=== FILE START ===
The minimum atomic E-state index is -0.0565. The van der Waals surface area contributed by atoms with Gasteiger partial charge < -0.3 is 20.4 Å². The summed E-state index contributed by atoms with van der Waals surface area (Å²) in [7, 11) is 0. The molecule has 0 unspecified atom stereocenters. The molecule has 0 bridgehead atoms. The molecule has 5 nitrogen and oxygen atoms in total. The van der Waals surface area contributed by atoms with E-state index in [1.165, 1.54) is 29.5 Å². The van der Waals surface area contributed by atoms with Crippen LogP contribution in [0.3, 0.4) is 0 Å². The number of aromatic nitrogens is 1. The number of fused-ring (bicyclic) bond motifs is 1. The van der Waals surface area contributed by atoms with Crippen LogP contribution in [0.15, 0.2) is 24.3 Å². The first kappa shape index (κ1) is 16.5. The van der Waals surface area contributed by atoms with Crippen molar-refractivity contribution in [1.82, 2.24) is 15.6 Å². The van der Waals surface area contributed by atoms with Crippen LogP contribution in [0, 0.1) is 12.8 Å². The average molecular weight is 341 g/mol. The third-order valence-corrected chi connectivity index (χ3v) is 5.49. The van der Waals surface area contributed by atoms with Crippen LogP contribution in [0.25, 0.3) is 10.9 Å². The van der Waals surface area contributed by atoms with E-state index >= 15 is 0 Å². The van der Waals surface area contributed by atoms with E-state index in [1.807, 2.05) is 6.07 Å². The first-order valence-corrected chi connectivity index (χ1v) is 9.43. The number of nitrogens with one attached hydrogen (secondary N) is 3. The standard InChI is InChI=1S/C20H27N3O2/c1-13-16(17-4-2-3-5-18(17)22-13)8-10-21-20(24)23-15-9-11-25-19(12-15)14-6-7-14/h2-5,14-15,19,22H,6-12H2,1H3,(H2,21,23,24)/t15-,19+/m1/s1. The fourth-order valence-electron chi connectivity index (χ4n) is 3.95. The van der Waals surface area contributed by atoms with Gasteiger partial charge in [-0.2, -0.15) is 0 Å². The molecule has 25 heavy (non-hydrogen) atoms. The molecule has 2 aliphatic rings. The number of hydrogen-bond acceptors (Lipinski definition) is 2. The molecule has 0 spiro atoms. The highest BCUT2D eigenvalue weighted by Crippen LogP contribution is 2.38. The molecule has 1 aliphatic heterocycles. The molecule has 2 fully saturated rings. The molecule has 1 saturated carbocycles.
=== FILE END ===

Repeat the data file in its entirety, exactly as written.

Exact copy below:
The minimum atomic E-state index is -0.0565. The van der Waals surface area contributed by atoms with Gasteiger partial charge < -0.3 is 20.4 Å². The summed E-state index contributed by atoms with van der Waals surface area (Å²) in [7, 11) is 0. The molecule has 0 unspecified atom stereocenters. The molecule has 0 bridgehead atoms. The molecule has 5 nitrogen and oxygen atoms in total. The van der Waals surface area contributed by atoms with E-state index in [1.165, 1.54) is 29.5 Å². The van der Waals surface area contributed by atoms with Crippen LogP contribution in [0.3, 0.4) is 0 Å². The number of aromatic nitrogens is 1. The number of fused-ring (bicyclic) bond motifs is 1. The van der Waals surface area contributed by atoms with Crippen LogP contribution in [0.15, 0.2) is 24.3 Å². The first kappa shape index (κ1) is 16.5. The van der Waals surface area contributed by atoms with Crippen molar-refractivity contribution in [1.82, 2.24) is 15.6 Å². The van der Waals surface area contributed by atoms with Crippen LogP contribution in [0, 0.1) is 12.8 Å². The average molecular weight is 341 g/mol. The third-order valence-corrected chi connectivity index (χ3v) is 5.49. The van der Waals surface area contributed by atoms with Crippen LogP contribution in [0.25, 0.3) is 10.9 Å². The van der Waals surface area contributed by atoms with E-state index >= 15 is 0 Å². The van der Waals surface area contributed by atoms with E-state index in [1.807, 2.05) is 6.07 Å². The first-order valence-corrected chi connectivity index (χ1v) is 9.43. The number of nitrogens with one attached hydrogen (secondary N) is 3. The standard InChI is InChI=1S/C20H27N3O2/c1-13-16(17-4-2-3-5-18(17)22-13)8-10-21-20(24)23-15-9-11-25-19(12-15)14-6-7-14/h2-5,14-15,19,22H,6-12H2,1H3,(H2,21,23,24)/t15-,19+/m1/s1. The fourth-order valence-electron chi connectivity index (χ4n) is 3.95. The van der Waals surface area contributed by atoms with Gasteiger partial charge in [-0.2, -0.15) is 0 Å². The molecule has 25 heavy (non-hydrogen) atoms. The molecule has 2 aliphatic rings. The number of hydrogen-bond acceptors (Lipinski definition) is 2. The molecule has 0 spiro atoms. The highest BCUT2D eigenvalue weighted by Crippen LogP contribution is 2.38. The molecule has 1 aliphatic heterocycles. The molecule has 2 fully saturated rings. The molecule has 1 saturated carbocycles.